Debtor & Collections Law
In today’s economy, it’s hard to keep your head above water. It’s even more difficult if you, or someone in your house, have suffered an employment setback or incurred unexpected costs (e.g., a home or automobile repair, medical treatment, or lawsuit). Just because you are having trouble making ends meet doesn’t mean that creditors can harass you. Talk to one of our attorneys about your rights and explore what’s available to help get you back on your feet.
If you have already been sued by a creditor, mortgage company, or debt collector, immediately schedule a consultation with an attorney.
The consultation is free! call us at 877-992-6311 or e-mail: firstname.lastname@example.org
You have options that can possibly save your home and straighten out any delinquency. There are also trending laws in Pennsylvania finding certain mortgages to be fraudulent. If a bank is threatening foreclosure or has already obtain a judgment you should promptly seek a consultation with an attorney. Don’t be another foreclosure statistic and allow the bank to win by default. Fight back, know your rights.
Stop Debt Collectors!
One form of immediate relief available to every consumer is the right to stop collection calls and letters, regardless of how much money you owe or how many payments you are behind. § 805(c) of the Federal Fair Debt Collection Practices Act. Nobody should be subjected to unwanted calls and letters nor do they need to be. If you notify a debt collector (in writing) that either: 1) you refuse to pay a debt or 2) you want the debt collector to cease further communication attempts; that debt collector is required by law to stop all communications with you except to notify inform you if they plan to take any further action (e.g., file a lawsuit or arbitration). § 805(c) of the Fair Debt Collection Practices Act. Another layer of protection from debt collectors can be achieved by hiring an attorney. Once a debt collector is notified that you have hired an attorney, that debt collector is forbidden from communicating directly with you again; instead they must now speak with your attorney. § 805(a)(2) of the Fair Debt Collection Practices Act. On that same note, if you advise a debt collector that your employer does not allow you to receive collections communications at your place of work, the debt collector is prohibited from contacting you there. § 805(a)(3) of the Fair Debt Collection Practices Act. If a debt collector ignores any of these privacy laws and continues to call you or send you letters, they can held responsible for any damages caused to you (including your attorney’s fees) plus they can be fined up to $1,000 per infraction. Some Courts have even punished violators by eliminating the entire balance of the debt they were trying to recover. It is important to note, stopping debt collectors from contacting you will not by itself eliminate your debt nor improve your credit, it does however provide you with privacy and peace of mind at home and work so that your financial problems do not overtake your life.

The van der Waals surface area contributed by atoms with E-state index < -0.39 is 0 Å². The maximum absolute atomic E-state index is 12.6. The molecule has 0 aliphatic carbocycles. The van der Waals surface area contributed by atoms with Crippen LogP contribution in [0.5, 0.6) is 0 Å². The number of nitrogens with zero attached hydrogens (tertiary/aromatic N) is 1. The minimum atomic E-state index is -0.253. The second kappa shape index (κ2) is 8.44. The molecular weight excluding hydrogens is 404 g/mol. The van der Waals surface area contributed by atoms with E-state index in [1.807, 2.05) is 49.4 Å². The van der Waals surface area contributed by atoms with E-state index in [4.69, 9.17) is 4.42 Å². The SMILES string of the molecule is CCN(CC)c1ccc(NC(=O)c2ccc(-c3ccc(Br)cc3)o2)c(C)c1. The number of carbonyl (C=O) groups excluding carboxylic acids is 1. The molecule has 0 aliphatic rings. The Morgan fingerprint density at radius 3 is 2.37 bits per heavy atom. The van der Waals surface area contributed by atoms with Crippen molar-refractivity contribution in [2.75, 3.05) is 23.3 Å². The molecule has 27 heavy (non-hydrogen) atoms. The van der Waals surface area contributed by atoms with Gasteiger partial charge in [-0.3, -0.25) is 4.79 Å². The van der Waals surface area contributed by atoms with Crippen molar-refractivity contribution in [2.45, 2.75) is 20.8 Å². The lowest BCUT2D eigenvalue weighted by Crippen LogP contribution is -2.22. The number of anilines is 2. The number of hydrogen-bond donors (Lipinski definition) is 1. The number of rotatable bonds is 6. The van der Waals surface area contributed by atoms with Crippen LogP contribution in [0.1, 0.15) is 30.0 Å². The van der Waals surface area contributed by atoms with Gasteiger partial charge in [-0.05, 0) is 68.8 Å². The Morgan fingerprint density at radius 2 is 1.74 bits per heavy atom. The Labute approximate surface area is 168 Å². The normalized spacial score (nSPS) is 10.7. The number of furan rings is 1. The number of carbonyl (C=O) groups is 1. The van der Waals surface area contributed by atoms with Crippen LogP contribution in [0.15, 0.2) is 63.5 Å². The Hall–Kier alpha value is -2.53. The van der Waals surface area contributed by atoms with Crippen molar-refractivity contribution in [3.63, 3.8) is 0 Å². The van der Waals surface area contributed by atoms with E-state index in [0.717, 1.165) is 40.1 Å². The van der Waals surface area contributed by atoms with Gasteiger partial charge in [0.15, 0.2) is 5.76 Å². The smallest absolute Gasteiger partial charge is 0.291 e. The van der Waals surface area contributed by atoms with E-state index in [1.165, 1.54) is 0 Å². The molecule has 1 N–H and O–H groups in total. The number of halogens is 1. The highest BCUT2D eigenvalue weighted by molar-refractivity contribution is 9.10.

Abusive Collection Practices.
The Federal government recognizes that abusive debt collection practices contribute to the number of personal bankruptcies, to marital instability, to the loss of jobs, and to invasions of individual privacy. To combat unfair practices, the government makes it illegal for debt collectors to do certain things. Essentially, a debt collector may not engage in any conduct which harasses, oppresses, or abuses any person in connection with the collection of a debt. Examples of such illegal conduct include the following and carry a potential $1,000 penalty:
· Informing others that you owe a debt
· Communicating by post card
· Indicating on an envelope that mail is from a debt collector
· Communicating directly with a person known to be represented by an attorney
· Telephoning you at inconvenient times (e.g. before 8am or after 9pm)
· Calling your workplace if you had instructed them not to call you there
· Contacting you if you had already stated that you refuse to pay the debt
· Contacting you if you had asked the debt collector to no longer contact you
· Threatening violence, physical harm, harm to reputation, or harm to property
· Using obscene or profane language
· Causing a telephone to ring or engaging a person in telephone conversation repeatedly
· Failing to identify the callers identity
· Making false representations concerning the amount of debt
· Making false representations concerning the legal status of the debt
· Implying that the debt collector is an attorney when they are not
· Implying that the debt collector is with the government when they are not
· Suggesting that you could be arrested or sent to prison